The coast of the Wadden Sea stretches out for more than 310 miles from Blåvands Huk in Jutland to Den Helder in the Netherlands....

Denmark’s Minister for Culture Marianne Jelved has signed an application to UNESCO to add the Danish Wadden Sea to the UN culture and education organization’s World Heritage List.

Sites inscribed on the World Heritage List are of unique cultural or natural interest. Among a current total of 962 UNESCO world heritage sites in 157 nations, they include sites as diverse as the Pyramids of Egypt and the Illulissat Icefjord in Greenland.


The coast of the Wadden Sea stretches out for more than 500 kilometers (310 miles) from Blåvands Huk in Jutland to Den Helder in the Netherlands. The German and Dutch parts of the Wadden Sea were inscribed on the UNESCO World Heritage List in 2009.

This photograph is of Mandø, one of the islands in the Danish Wadden Sea off the southwest coast of Jutland. Denmark applied in February 2013 to have the Danish Wadden Sea added to the UNESCO World Heritage List

This photograph is of Mandø, one of the islands in the Danish Wadden Sea off the southwest coast of Jutland. Denmark applied in February 2013 to have the Danish Wadden Sea added to the UNESCO World Heritage List

 

At the 2009 inscription, UNESCO’s World Heritage Committee, which is responsible for the designation of world heritage sites, encouraged the countries along the Wadden Sea to prepare a common application to include the Danish part.

”The Wadden Sea has a unique and diverse nature in which many thousands of plant and animal species thrive,” says Jelved. “With the application to UNESCO’s list of world heritage sites, we are taking a step towards securing a piece of exceptional Danish nature.”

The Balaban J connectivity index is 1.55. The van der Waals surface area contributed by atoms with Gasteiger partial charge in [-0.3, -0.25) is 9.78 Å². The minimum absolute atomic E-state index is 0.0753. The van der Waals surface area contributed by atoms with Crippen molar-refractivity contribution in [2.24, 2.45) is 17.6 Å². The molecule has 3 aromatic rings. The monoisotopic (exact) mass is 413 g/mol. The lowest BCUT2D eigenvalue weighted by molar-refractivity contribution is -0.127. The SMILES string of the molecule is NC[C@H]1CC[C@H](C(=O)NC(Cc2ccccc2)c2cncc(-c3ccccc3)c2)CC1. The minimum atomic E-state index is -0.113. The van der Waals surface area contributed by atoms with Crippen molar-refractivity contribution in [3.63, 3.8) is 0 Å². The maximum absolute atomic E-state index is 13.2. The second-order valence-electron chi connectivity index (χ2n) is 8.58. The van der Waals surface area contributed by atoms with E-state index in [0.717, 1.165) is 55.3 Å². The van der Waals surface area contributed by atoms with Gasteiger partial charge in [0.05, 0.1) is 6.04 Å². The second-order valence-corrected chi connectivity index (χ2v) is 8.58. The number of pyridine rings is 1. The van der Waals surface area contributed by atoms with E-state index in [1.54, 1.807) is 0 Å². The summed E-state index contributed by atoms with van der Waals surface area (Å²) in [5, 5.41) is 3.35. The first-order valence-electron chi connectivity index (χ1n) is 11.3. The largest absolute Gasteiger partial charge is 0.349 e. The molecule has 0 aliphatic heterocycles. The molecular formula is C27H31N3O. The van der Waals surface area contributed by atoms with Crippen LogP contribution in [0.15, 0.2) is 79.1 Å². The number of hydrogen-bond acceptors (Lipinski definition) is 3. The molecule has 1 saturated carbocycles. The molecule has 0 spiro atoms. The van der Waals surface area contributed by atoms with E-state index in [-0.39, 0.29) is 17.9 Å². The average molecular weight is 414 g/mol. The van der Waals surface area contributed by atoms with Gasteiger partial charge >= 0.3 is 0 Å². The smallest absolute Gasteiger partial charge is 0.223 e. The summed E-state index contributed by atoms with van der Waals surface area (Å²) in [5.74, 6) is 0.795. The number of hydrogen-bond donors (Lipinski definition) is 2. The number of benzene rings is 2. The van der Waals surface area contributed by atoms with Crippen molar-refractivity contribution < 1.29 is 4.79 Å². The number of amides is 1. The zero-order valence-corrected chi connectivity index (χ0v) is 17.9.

Jelved adds: “The application is the result of a broad collaboration among the Danish Agency for Culture, the Danish Nature Agency, the municipalities along the Wadden Sea, and German and Dutch authorities – and thus has backing from the entire area.”

According to the Danish Agency for Culture, the Wadden Sea represents an irreplaceable knowledge resource for biologists, geologists, historians and others, who take readings of the flora and fauna in the dynamic landscape and its influence on cultural environments.

A party of nature-watchers goes for a walk along the shore of the Danish Wadden Sea

A party of nature-watchers goes for a walk along the shore of the Danish Wadden Sea

 

It is the world’s largest continuous tidewater system, and plant and animal life has developed there in a multitude of ways. More than 10,000 plant and animal species have lived along the Wadden Sea and millions of migratory birds use the Wadden Sea as an indispensable stop-over for provisioning.

“If the Wadden Sea meets with UNESCO’s approval, there will be a fantastic opportunity to develop green tourism even more,” says the Danish Minister for the Environment, Ida Auken. “We, along with the municipalities and the Wadden Sea National Park, will be able to exploit the potential fully.”

The decision to accept the Danish Wadden Sea on UNESCO’s world heritage list will be made in June 2014.

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